2. Introduce yourself to the building manager.  Find out what she or he knows about past efforts to get Chorus UFB service.   The manager is likely to be able to tell you about committee member feelings about the broadband service.
  3. Find out what broadband wi-fi service is now available including features and cost.  You are going to be asked to compare what is available versus the Chorus fibre to the premises service.
  4. Find out who the owner's committee members are (Crockers or the building manager) and consider talking with them before the AGM.
  5. As has already been helpfully suggested get out and knock on doors meeting and talking with owners before the AGM.  AGM attendance is usually sparse and it does not take many owners supporting an idea to get it approved at an AGM.  Collect proxies from owners who can not attend.
  6. At the AGM be prepared to volunteer to take this project on.  Someone needs to do the leg work including dealing with Chorus to insure a successful outcome.
  7. Good luck!

 

 

 

 

 

 

 

 


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  Reply # 1650099 13-Oct-2016 08:24
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Having the BC run by owners (volunteers) is quite different to having it run by a professional body corp agency. 

 

The latter will typically manage number of buildings and come with a pre-existing network of preferred providers.

 

A key thing here is getting a groundswell of support from your owner neighbours.  Ideally you want to know the motion is won before the AGM.

 

Edit: I forgot to add, I'm looking at apartments right now and anything without at least wired ADSL is instantly excluded.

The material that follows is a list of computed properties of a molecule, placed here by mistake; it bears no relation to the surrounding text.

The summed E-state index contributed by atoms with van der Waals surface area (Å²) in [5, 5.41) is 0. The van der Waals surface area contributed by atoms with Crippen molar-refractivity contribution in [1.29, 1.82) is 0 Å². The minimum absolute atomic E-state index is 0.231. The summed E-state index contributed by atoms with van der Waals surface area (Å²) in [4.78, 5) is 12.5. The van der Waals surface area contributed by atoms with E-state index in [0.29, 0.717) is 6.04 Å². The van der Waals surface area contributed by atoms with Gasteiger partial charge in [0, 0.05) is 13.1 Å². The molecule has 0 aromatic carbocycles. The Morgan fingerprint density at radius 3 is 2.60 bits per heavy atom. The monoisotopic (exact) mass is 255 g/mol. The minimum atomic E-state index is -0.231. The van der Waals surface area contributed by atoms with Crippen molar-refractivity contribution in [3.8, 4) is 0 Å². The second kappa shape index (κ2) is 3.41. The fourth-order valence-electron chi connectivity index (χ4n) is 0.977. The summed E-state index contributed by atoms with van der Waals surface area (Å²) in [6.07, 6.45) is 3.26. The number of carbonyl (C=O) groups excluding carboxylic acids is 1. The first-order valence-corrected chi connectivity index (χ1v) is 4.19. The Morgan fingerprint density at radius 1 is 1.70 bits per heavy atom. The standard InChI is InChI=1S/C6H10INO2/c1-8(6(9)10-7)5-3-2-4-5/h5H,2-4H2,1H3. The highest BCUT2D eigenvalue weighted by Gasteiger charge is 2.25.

Mike



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  Reply # 1650116 13-Oct-2016 08:45
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BarTender:

 

HellraiserNZ:

 

Building is 5 floors with 10 tenants on each floor

 

I am unsure on what the other owners think - We kind of keep to ourselves. Was talking to someone from Myrepublic on the GZ forums and they have had a few consents turned down because of this.

 

This is the first thing I would change if it was important to you.

 

Knock on everyones door on your floor, if nothing else you might get to meet your neighbors as you never know when you will need them.

 

Then as has been previously stated find all the owners (as renters are at a distinct disadvantage in this situation) who think it's not good enough and stage a mutiny at the next AGM.

 

I would say with at least 5 other owners on your side that would be sufficient to get things moving.

 

If you want things to go slowly, don't do any of the above prior to the AGM and don't be surprised when you get fobbed off again. If the Building Manager / Body Corp is getting 20% kick backs from the current arrangement then don't expect anything other than the brush off until you find at least a few like minded owners to say this isn't on.

 

 

 

 

Thanks for the advice! Ill see what I can do, I probably won't knock on doors as I wouldnt do something that I wouldnt want other people to do to me i.e. Randomly have someone knocking (In 4 years I haven't had that, and I am kind of happy about this).

 

What I do plan on doing is distributing a small flyer into every persons mailbox outside and also on the notice board in the lobby. Saying something along the lines of, AGM is on the 14 Nov, if you are an owner who would like UFB installed in this building, speak up at the AGM and forward the motion on the agenda. 

 

 




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  Reply # 1650120 13-Oct-2016 08:51
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mail2mm: